"The Furniture" is our weekly series on Production Design. Here's Daniel Walber...

 This probably goes without saying, but movie musicals tend not to take place in the real world. Gene Kelly doesn’t just serenade French children in An American in Paris, he leads the cast through a dream ballet of wild abstraction. The oddness of public singing is often just the door to an even more fantastical world. Even those about actual musicians, who need no special excuse to croon, often break free from realism.

In this context, Dreamgirls is a bit of an odd duck. Director Bill Condon tries to split the difference. Some of the songs are entirely within the context of a real performance, while others incorporate non-musician characters and non-realistic settings. The back and forth can be a bit confounding...

Click to read more ...

Thursday
Dec152016

"Dreamgirls" at 10

by Chris Feil

With La La Land, isn't it great to have a musical out in front again this Oscar race, especially one that brings such joy (sideyeing you specifically, Les Miz)? And as Nathaniel pointed out, that shouldn't be taken for granted.

Ten years ago, Dreamgirls was a more traditional genre high, and ulitmately taught us not to get too comfortable with a musical's Oscar chances after it landed that year's highest nomination tally but missed Best Picture and Director. But maybe that miss resulted from voters tiring of a campaign that started a full year before release, and not from the quality of the film.

Click to read more ...

Thursday
Sep012016

More Early Looks at "Beauty And The Beast"

Chris here with more early looks at next year's live action Beauty and the Beast revamp.

While we've only had the briefest of glimpses at what's in store for Disney's next reimagining/bastardization (potato, potahto) of a favorite, we have already been given enough to incite both excitement and dread. However, what the trailer was missing was any kind of hint of how the characters might visually borrow or differ from the original animated masterpiece. Now it looks like we'll be getting a little of both...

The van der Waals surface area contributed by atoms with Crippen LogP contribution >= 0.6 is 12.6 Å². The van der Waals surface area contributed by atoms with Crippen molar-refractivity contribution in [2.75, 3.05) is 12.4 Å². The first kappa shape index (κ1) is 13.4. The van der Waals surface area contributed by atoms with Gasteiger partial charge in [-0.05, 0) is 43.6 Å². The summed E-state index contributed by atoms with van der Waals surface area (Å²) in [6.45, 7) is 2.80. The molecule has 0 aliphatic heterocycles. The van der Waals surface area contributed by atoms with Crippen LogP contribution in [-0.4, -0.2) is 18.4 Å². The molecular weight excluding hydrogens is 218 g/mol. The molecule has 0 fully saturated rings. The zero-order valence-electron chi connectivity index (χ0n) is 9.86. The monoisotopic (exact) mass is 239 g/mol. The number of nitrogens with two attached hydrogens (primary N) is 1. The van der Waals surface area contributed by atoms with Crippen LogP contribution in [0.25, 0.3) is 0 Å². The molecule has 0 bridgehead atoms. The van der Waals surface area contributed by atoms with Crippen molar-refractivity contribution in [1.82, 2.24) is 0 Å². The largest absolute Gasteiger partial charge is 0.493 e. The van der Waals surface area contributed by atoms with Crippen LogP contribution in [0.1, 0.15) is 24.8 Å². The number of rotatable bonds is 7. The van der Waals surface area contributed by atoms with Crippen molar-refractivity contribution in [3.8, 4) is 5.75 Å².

Yep, that's Dan Stevens as the transformed Beast in human form giving a very literal interpretation of the open-chested flowy frock of the original. But the design of Lumiere and Cogsworth (voiced by Ewan McGregor and Ian McKellen) is, shall we say... certainly different - any concerns of reliance on CGI will not be abated by this reveal. Whether the film will take the approach of "more is more" (Cogsworth is walking filigris) or "less is less" (human Beast wasn't so modest, Mr. Stevens) is still to come.

What do you think of the character design? Would you rather see the characters close to the original or an entire new take?

Sunday
Dec212014

Stage Door: "Side Show" Brings Out the Auteur in Bill Condon

Jose here. Last week as I sat in the audience for Side Show on Broadway, I was suddenly struck by the fact that beyond the show’s obvious brilliance and many charms, I was also witnessing the apotheosis of Bill Condon as a true auteur of screen and stage. Now bear with me as I make my points...

Condon is perhaps best known for his work as a screenwriter, his adaptation of Chicago having earned him an Academy Award nomination, and his meticulous work in Gods and Monsters having won him an Oscar for the Best Adapted Screenplay of 1998. Some of his other notable projects have included writing and directing Kinsey, Dreamgirls and also the last two installments of The Twilight Saga. If you take all of his important works and analyze them, it’s clear that in bringing Side Show back to Broadway, he has finally found the one project where he finds all of his obsessions unified.

Click to read more ...